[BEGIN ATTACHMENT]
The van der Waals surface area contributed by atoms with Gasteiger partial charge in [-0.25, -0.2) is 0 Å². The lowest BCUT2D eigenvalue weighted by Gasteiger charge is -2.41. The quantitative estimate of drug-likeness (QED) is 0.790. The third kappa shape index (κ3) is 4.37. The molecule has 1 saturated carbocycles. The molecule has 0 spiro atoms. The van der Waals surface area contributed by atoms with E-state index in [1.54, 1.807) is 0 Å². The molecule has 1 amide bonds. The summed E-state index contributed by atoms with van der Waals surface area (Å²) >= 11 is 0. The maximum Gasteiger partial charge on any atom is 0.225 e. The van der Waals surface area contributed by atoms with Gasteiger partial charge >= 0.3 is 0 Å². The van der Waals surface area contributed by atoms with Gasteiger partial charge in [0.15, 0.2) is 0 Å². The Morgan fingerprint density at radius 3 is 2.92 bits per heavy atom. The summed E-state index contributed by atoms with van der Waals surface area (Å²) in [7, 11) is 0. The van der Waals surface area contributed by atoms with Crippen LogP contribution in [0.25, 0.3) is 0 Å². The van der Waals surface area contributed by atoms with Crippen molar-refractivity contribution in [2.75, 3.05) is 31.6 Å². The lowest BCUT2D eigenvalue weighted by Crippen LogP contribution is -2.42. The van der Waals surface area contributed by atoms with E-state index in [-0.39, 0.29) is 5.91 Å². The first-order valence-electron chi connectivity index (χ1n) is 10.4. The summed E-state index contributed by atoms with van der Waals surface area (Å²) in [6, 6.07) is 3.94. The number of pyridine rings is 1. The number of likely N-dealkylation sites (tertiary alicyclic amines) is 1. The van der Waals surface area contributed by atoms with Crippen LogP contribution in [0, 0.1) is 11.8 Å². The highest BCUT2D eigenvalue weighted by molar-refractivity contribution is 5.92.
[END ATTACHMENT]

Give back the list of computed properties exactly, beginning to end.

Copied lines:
The van der Waals surface area contributed by atoms with Gasteiger partial charge in [-0.25, -0.2) is 0 Å². The lowest BCUT2D eigenvalue weighted by Gasteiger charge is -2.41. The quantitative estimate of drug-likeness (QED) is 0.790. The third kappa shape index (κ3) is 4.37. The molecule has 1 saturated carbocycles. The molecule has 0 spiro atoms. The van der Waals surface area contributed by atoms with E-state index in [1.54, 1.807) is 0 Å². The molecule has 1 amide bonds. The summed E-state index contributed by atoms with van der Waals surface area (Å²) >= 11 is 0. The maximum Gasteiger partial charge on any atom is 0.225 e. The van der Waals surface area contributed by atoms with Gasteiger partial charge >= 0.3 is 0 Å². The van der Waals surface area contributed by atoms with Gasteiger partial charge in [0.15, 0.2) is 0 Å². The Morgan fingerprint density at radius 3 is 2.92 bits per heavy atom. The summed E-state index contributed by atoms with van der Waals surface area (Å²) in [7, 11) is 0. The van der Waals surface area contributed by atoms with Crippen LogP contribution in [0.25, 0.3) is 0 Å². The van der Waals surface area contributed by atoms with Crippen molar-refractivity contribution in [2.75, 3.05) is 31.6 Å². The lowest BCUT2D eigenvalue weighted by Crippen LogP contribution is -2.42. The van der Waals surface area contributed by atoms with E-state index in [-0.39, 0.29) is 5.91 Å². The first-order valence-electron chi connectivity index (χ1n) is 10.4. The summed E-state index contributed by atoms with van der Waals surface area (Å²) in [6, 6.07) is 3.94. The number of pyridine rings is 1. The number of likely N-dealkylation sites (tertiary alicyclic amines) is 1. The van der Waals surface area contributed by atoms with Crippen LogP contribution in [0, 0.1) is 11.8 Å². The highest BCUT2D eigenvalue weighted by molar-refractivity contribution is 5.92.